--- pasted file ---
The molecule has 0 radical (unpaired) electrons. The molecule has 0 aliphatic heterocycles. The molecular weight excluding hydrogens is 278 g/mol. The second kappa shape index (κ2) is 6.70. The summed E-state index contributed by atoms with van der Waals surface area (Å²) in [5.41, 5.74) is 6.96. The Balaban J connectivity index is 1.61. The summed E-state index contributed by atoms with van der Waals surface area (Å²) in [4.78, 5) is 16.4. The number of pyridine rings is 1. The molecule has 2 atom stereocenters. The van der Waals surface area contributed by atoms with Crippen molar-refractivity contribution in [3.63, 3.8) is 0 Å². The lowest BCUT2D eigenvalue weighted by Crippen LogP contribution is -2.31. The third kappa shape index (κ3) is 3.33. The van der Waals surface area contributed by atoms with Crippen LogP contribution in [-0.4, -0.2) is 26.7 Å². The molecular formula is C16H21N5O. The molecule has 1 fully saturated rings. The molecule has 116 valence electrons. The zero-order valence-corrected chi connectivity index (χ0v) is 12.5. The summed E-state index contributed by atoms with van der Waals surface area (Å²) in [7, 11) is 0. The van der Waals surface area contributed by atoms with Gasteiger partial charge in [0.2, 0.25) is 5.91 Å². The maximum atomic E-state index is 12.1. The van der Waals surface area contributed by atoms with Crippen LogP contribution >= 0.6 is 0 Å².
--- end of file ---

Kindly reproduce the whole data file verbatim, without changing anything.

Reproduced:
The molecule has 0 radical (unpaired) electrons. The molecule has 0 aliphatic heterocycles. The molecular weight excluding hydrogens is 278 g/mol. The second kappa shape index (κ2) is 6.70. The summed E-state index contributed by atoms with van der Waals surface area (Å²) in [5.41, 5.74) is 6.96. The Balaban J connectivity index is 1.61. The summed E-state index contributed by atoms with van der Waals surface area (Å²) in [4.78, 5) is 16.4. The number of pyridine rings is 1. The molecule has 2 atom stereocenters. The van der Waals surface area contributed by atoms with Crippen molar-refractivity contribution in [3.63, 3.8) is 0 Å². The lowest BCUT2D eigenvalue weighted by Crippen LogP contribution is -2.31. The third kappa shape index (κ3) is 3.33. The van der Waals surface area contributed by atoms with Crippen LogP contribution in [-0.4, -0.2) is 26.7 Å². The molecular formula is C16H21N5O. The molecule has 1 fully saturated rings. The molecule has 116 valence electrons. The zero-order valence-corrected chi connectivity index (χ0v) is 12.5. The summed E-state index contributed by atoms with van der Waals surface area (Å²) in [7, 11) is 0. The van der Waals surface area contributed by atoms with Gasteiger partial charge in [0.2, 0.25) is 5.91 Å². The maximum atomic E-state index is 12.1. The van der Waals surface area contributed by atoms with Crippen LogP contribution >= 0.6 is 0 Å².